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Top Syrian rebel commander dies

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Abdul Qadir al-Saleh was a former businessman known as Hajji MareaAbdul Qadir al-Saleh was a former businessman known as Hajji Marea

A top Syrian rebel commander has died of wounds he sustained in an air strike on a rebel-held air base in Aleppo province on Thursday, his group says.

Abdul Qadir al-Saleh, the leader of Liwa al-Tawhid, died overnight, a spokesman told the Associated Press.

Abdul Aziz Salama, the brigade's political leader, had assumed overall command, the spokesman added.

Liwa al-Tawhid is one of the main rebel forces in Aleppo and is estimated to have between 8,000 and 10,000 fighters.

It was formed in July 2012 to unite the many separate fighting groups operating in the northern Aleppo countryside. Later that month, it led a rebel offensive on the city of Aleppo and took control of several districts.

In January, Liwa al-Tawhid joined the Syrian Islamic Liberation Front (SILF), an alliance of Islamist groups which mostly recognise the Supreme Military Council of the Free Syrian Army but not the National Coalition.

Government advance

Saleh, a former businessman from the town of Marea, had been meeting other senior figures from Liwa al-Tawhid at the time of the air strike.

Youssef al-Abbas, also known as Abu al-Tayyeb, died soon after the attack. There are conflicting reports about whether he was the brigade's intelligence or financial chief.

Saleh and another senior figure, Abdul al-Aziz Salameh, were meanwhile rushed to a hospital in neighbouring Turkey. The opposition Aleppo News Network reported on Friday that they were in a "good condition".

However, Saleh's subsequently died and was brought back to Syria for burial, Liwa al-Tawhid and activists confirmed on Monday.

"We declare the martyrdom of Abdul Qadir al-Saleh," a statement by the brigade said.

Liwa al-Tawhid arrested 30 people suspected of being government informers following the strike.

"As an individual, he was very, very important, certainly in the Aleppo area, but increasingly as an individual that many in Syria felt represented the revolution," Charles Lister, an analyst at IHS Jane's Terrorism and Insurgency Centre, told the AFP news agency.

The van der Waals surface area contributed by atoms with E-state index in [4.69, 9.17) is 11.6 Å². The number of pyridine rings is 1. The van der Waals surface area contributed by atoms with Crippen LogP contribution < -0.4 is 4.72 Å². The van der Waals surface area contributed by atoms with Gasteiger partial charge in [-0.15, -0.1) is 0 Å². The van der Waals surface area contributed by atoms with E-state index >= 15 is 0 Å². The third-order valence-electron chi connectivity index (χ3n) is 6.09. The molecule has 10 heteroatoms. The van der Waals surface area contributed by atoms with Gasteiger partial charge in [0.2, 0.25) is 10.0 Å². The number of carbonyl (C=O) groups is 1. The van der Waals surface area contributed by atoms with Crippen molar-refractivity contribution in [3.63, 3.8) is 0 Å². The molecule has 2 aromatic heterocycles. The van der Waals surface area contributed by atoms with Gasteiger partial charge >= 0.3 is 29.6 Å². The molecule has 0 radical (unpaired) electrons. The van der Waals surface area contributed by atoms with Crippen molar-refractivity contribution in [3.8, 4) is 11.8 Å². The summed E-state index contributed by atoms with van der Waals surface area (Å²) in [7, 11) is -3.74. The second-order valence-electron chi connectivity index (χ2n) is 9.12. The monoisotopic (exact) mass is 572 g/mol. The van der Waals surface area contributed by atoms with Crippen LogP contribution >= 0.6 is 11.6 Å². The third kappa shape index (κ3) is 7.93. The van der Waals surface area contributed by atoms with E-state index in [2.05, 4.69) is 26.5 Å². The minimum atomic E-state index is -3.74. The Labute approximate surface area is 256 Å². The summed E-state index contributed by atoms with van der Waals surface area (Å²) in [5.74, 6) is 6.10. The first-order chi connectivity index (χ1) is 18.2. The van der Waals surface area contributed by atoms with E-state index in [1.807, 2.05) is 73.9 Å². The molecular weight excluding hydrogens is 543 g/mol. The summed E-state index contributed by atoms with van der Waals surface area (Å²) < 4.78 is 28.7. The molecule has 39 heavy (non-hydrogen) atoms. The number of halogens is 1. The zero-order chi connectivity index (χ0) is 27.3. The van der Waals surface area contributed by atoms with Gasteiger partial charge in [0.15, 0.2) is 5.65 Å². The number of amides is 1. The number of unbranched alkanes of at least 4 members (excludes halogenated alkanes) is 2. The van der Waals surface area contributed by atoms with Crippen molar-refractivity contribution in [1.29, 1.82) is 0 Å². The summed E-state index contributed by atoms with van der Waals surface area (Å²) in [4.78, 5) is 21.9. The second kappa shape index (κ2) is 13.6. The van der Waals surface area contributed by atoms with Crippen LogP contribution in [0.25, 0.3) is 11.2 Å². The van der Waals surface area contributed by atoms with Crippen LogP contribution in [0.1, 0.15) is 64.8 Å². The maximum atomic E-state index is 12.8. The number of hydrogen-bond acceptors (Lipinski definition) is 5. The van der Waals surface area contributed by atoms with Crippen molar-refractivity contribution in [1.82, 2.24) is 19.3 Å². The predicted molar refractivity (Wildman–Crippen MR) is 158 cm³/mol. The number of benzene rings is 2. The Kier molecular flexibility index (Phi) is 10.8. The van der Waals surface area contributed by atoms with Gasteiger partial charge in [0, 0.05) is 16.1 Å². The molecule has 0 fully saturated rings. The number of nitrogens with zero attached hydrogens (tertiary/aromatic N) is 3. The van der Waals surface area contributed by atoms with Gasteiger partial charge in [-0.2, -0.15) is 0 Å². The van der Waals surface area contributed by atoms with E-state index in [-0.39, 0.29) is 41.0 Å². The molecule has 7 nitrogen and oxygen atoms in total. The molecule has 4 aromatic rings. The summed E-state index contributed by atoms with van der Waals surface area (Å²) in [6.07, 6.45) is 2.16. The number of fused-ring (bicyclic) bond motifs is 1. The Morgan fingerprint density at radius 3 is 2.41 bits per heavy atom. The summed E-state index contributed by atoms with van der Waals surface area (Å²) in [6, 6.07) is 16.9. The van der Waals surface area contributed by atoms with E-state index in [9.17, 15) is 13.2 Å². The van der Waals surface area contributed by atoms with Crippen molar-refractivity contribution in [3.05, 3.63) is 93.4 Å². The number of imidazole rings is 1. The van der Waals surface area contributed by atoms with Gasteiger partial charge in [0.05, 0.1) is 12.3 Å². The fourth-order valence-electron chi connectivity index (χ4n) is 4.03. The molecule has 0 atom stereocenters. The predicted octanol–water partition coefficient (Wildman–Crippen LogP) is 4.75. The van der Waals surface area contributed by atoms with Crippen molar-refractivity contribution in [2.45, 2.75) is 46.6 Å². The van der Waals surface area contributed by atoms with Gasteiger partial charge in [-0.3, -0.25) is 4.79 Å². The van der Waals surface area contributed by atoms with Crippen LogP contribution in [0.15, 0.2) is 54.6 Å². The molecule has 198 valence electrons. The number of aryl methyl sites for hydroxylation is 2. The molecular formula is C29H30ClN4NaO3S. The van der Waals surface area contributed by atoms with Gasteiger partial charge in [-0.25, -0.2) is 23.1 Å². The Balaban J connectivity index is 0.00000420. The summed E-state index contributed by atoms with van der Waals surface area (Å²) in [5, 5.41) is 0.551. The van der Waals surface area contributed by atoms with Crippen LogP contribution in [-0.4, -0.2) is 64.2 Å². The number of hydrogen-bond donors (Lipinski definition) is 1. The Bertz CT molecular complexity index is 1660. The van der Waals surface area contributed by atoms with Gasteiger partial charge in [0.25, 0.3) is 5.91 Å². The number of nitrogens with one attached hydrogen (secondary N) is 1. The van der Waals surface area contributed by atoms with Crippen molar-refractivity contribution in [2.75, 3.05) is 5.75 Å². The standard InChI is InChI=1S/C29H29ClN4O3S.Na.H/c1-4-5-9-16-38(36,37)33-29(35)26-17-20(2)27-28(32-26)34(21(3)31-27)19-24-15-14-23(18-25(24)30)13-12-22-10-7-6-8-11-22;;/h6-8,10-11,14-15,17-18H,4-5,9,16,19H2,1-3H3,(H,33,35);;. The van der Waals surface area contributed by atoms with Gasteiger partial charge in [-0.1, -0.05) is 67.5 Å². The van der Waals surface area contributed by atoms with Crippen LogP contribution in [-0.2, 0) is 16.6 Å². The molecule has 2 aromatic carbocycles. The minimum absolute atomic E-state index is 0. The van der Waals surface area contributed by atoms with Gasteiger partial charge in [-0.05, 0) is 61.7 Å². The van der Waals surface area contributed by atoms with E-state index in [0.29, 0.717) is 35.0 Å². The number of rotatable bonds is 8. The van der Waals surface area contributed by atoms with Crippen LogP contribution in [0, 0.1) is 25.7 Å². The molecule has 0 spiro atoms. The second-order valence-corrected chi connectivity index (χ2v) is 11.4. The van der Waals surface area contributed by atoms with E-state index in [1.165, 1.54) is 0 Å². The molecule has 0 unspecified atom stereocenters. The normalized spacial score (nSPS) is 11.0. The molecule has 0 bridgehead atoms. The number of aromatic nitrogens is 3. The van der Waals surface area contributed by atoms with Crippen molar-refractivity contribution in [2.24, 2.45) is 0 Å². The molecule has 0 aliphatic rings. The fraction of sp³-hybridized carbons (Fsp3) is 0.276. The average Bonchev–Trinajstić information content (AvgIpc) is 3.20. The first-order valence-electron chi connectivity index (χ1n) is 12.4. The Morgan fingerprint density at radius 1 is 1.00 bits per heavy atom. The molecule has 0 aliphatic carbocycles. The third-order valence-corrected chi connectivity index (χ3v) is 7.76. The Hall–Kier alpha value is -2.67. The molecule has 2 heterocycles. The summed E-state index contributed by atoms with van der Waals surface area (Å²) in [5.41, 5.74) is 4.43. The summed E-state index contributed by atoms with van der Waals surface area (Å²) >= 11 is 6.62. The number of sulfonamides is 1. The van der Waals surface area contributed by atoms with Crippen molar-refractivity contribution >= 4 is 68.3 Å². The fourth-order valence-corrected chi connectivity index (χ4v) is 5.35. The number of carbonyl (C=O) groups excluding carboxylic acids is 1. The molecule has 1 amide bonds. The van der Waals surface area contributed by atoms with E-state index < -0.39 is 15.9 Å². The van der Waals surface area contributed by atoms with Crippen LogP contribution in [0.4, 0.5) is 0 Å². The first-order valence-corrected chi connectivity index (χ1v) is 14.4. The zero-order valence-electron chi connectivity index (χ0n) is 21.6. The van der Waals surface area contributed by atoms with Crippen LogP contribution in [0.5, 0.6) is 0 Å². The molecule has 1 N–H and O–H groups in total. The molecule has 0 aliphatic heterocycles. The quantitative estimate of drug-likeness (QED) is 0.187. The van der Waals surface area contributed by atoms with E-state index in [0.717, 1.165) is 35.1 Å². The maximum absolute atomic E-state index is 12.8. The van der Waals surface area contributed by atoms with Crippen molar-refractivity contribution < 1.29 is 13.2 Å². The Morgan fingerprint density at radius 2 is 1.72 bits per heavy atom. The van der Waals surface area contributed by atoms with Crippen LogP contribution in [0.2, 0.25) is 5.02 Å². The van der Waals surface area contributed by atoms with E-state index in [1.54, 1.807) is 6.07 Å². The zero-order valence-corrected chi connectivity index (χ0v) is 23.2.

"He came from a humble background, was outwardly religious but was very open... and he maintained extremely good relations with almost all groups of all different natures."

He said Saleh's death might "spur on the rebels to launch a counter-attack as the regime advances" on opposition-held parts of Aleppo.

A week ago, Liwa al-Tawhid joined five other rebel groups operating in the city, including the al-Qaeda-affiliated al-Nusra Front, in urging people to "face up to regime attacks".

Their joint statement said government forces backed by fighters from the Lebanese Shia Islamist movement Hezbollah, Iranian Revolutionary Guards and members of Abu al-Fadl Abbas, an Iraqi Shia militia, had launched a "fierce offensive to reoccupy" Aleppo.

Aleppo has been divided roughly in half by the government and opposition since mid-2012, when rebel fighters launched an offensive to gain control of northern Syria.

However, in the past few weeks the army has secured the area around the city's international airport and retaken the strategically important Base 80 nearby. Troops have also captured the towns of Safira and Tal Aran.

Despite the rebel losses, Saleh was resolute in an interview with Opposition Orient Television last week, insisting: "We will not let Iran and Hezbollah advance except over our dead bodies."


November 18 2013, 15:39

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